Suffice it say, choosing dynamics is not as easy as I often make it sound (pun intended).

Preference

Some people out there actually prefer their music highly compressed. They like that instant gratification you get when the music knocks their socks off for a split second, even at the sacrifice of fidelity. I mean let’s all be honest, generally speaking, we all want our metal to be loud. But I also know that the volume novelty wears off real fast, and in the long run, a record that sounds as good as it looks will make my daily rotation more often than one that is fatiguing to listen to.

Of course then there are artists, especially black metal types, who believe that in order to achieve their aesthetic goals they need to crush their music as much as possible. Of course that’s not true, but trying to convince them that you can have great production while still maintain that lo-fi charm is no easy task. Some artists just prefer the sound of crappy production and label it as “raw” or my favorite, “organic” (like my vegetables).

Finally, the truth is, a lot of folks and critics treat the metal and its production as one and the same. If the album gets their head moving, mission accomplished. And for those folks who live by that mantra, who am I to argue? I guess I just hold my favorite bands and engineers a bit more accountable when it comes to the sound department, but that’s just me.


Dan SwanoAs you can see, there are many reasons why a band will go down the Loudness War route by the time they get into the studio. So before you sit down and write that nastygram to your favorite artist or label about their craptastic sounding DR5 master (staring right at you Allegaeon), be aware that choosing dynamics can be a very difficult decision, and one that can have wide ranging ramifications.

Hopefully in time though, the industry as a whole will learn the error of their ways and create an environment that fosters and encourages artists to be more dynamic. Or at the bare minimum, allow their roster to pull a Swanö and use digital downloads as a mechanism to offer alternative, dynamic masters. But until then, we will just have to live with it.

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  • Kim Sørensen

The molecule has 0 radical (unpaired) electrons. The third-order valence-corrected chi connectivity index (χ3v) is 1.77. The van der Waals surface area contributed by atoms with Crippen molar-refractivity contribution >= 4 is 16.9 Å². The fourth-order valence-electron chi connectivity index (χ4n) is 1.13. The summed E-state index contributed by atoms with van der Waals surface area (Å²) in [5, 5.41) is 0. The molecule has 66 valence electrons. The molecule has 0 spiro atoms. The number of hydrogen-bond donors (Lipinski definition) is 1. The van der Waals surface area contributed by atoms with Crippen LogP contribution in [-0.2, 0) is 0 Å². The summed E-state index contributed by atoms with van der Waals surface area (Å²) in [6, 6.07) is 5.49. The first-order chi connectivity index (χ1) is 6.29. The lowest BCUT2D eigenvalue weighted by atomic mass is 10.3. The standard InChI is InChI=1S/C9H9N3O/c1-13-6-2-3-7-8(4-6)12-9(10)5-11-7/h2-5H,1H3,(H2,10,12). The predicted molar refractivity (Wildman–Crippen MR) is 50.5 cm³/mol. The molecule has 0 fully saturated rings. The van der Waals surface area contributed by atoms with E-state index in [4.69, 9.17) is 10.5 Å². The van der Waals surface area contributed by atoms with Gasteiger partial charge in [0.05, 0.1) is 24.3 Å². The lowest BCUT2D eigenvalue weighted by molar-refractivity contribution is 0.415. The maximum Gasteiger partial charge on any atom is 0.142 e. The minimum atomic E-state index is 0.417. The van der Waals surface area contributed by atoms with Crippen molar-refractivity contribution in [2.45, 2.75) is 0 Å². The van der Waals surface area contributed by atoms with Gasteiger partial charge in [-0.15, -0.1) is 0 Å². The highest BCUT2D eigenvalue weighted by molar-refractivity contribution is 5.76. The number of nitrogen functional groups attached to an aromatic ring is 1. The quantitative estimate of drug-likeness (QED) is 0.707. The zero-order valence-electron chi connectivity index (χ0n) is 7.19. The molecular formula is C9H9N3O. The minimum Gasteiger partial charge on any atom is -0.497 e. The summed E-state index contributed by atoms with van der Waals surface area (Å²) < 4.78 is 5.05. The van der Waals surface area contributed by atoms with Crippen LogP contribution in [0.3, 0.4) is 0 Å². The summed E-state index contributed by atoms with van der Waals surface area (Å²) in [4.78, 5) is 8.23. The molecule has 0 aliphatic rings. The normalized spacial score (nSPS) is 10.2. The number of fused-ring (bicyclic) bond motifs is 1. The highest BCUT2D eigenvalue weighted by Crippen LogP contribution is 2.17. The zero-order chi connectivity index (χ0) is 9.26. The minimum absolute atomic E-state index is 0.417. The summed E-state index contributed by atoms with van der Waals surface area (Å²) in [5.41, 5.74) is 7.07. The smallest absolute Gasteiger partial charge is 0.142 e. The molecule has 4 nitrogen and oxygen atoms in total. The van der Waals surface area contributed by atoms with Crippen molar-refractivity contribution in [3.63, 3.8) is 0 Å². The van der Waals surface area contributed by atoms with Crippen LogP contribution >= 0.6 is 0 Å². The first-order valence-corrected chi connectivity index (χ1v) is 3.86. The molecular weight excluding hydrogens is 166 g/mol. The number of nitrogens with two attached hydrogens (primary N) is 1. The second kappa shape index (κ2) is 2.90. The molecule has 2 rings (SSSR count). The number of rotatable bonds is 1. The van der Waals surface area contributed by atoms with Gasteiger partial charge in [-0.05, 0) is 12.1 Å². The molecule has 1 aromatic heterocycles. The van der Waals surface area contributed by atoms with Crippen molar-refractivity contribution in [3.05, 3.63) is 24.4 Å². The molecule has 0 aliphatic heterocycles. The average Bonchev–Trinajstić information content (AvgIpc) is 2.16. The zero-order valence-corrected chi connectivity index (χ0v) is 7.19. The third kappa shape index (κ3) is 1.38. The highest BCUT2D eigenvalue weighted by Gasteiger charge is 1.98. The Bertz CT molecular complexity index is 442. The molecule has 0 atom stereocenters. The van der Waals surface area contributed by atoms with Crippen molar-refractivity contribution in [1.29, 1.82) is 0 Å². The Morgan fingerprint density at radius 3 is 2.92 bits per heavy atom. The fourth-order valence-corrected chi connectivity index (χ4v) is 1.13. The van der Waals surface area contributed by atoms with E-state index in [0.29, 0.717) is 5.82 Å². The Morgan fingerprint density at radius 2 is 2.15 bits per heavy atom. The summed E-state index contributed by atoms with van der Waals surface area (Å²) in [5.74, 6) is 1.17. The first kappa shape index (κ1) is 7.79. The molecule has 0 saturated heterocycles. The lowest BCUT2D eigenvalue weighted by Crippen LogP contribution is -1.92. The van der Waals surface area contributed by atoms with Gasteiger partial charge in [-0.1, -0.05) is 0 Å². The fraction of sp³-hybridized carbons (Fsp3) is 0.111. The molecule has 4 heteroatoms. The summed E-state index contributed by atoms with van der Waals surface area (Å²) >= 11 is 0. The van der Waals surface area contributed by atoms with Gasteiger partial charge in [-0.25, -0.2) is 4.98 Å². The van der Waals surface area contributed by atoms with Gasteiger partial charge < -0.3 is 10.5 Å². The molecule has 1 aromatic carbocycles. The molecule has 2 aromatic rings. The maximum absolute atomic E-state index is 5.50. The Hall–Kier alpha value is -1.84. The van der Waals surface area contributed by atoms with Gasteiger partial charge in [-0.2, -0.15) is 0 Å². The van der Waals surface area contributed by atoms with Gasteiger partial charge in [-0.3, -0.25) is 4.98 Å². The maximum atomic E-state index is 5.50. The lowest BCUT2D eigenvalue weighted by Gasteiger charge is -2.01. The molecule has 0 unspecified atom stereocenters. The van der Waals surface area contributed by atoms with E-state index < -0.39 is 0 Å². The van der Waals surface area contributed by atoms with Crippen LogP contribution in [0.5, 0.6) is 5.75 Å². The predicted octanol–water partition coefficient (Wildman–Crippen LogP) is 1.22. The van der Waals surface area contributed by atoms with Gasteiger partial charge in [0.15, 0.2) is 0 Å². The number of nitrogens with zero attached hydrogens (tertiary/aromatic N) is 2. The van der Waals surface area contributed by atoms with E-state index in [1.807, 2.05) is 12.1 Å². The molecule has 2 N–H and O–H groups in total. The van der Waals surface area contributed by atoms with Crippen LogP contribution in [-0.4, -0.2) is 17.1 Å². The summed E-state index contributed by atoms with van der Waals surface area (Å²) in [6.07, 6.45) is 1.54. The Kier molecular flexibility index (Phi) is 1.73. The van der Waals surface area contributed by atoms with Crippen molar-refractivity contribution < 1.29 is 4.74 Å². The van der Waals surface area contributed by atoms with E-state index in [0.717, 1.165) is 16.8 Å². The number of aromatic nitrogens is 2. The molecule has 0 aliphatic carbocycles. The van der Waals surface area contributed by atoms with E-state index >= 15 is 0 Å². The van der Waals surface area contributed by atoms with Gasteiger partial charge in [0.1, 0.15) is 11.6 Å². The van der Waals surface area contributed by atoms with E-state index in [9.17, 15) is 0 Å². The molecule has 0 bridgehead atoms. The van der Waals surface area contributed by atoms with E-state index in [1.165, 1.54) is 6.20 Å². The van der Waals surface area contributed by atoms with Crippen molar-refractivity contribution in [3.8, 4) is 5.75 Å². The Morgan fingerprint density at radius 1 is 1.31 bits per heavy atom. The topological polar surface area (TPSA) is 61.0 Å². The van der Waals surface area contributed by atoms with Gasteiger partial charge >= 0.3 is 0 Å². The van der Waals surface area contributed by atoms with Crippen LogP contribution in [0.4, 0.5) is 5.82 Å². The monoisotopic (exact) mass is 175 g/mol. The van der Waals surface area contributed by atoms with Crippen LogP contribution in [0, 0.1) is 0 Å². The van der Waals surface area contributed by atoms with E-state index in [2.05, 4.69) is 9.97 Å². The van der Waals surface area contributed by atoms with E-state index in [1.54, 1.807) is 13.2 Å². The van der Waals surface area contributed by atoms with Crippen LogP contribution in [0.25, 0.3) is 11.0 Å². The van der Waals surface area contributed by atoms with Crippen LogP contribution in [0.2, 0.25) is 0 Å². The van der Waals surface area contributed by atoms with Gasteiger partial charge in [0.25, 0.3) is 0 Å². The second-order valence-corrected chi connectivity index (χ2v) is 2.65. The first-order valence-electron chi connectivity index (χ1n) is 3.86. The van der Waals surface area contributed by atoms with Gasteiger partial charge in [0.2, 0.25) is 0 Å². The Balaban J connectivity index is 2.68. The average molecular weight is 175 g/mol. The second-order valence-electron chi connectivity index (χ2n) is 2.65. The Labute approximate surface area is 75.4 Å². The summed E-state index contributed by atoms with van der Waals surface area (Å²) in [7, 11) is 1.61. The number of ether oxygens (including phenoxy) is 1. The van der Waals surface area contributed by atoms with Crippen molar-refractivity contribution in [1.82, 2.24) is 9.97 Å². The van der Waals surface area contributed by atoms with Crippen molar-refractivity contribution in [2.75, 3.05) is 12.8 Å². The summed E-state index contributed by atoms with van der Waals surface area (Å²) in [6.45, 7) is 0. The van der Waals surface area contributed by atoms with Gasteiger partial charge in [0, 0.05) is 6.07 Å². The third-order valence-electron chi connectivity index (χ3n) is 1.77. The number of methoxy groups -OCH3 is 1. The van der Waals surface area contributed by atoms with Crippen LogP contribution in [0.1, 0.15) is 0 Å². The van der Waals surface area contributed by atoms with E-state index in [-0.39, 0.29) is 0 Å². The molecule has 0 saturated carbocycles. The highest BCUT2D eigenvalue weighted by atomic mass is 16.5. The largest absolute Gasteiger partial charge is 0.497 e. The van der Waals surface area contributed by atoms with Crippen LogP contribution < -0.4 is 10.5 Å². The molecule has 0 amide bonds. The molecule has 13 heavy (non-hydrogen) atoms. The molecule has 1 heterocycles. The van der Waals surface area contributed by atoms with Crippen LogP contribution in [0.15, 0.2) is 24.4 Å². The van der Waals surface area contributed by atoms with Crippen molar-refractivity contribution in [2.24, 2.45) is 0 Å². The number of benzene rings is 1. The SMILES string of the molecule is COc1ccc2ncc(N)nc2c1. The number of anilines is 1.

I’m pretty sure this misery won’t stopp but if there should be a chance some of the bigger bands must start putting the foot down… but damn the whole thing is so sad and pointless
    Music can sound so fantasticand larger than life and yet even the artist just butcher it so it just sound annoying

  • Mike Eckman

    I’ve read all of these Dynamic Range articles here with fascination, but perhaps its my 35 year old ears damaged by at least 25 years worth of concerts and heavy metal played at blistering volumes, but I still have yet to hear a clear example of where a dynamic recording was “better” than a compressed recording. I have a CD copy of Metallica’s Death Magnetic and I found a copy online of the supposed dynamic version from Guitar Hero. I listened to both one right after another, and other than the Guitar Hero one being quieter, I didn’t hear anything that made the “dynamic” one sound any better. I even tried to raise the volume on the GH version to match the CD recording, and once I did that, it sounded exactly the same to me. Is it truly that my ears are so trashed I can’t hear the difference? I want to, I just cant. I’ve had the same results when comparing a high (192kbps+) bitrate MP3 to a FLAC recording. I can’t hear a difference. So my question is, is there an example somewhere of the same song recorded both with a high and low DR that I could listen to that demonstrates the differences?

    • Mike, are you level matching with Soundcheck and/or ReplayGain? Seat of the pants stuff will yield mixed results.

      Torture Division’s High Dynamic EP vs it’s compressed counterpart. Can you give that a go and report back? There are links on Metal-Fi, AMG, and Google for the download (it’s free and completely legal).

      You must level match though for the differences to really shine!

      • Excentric_1307

        Another key factor to hearing a dynamic master as intended is to make sure you have the equipment to make the music shine as well; when my wife listens to a crushed master through her laptop, it actually sounds better than a dynamic master because the laptop speakers can’t produce the full range of sounds of a dynamic master. The system I use (and when I turn it up, she’s listening to it as well. And so are the neighbors. And their neighbors!) can really achieve some staggering differences when playing different masters against each other.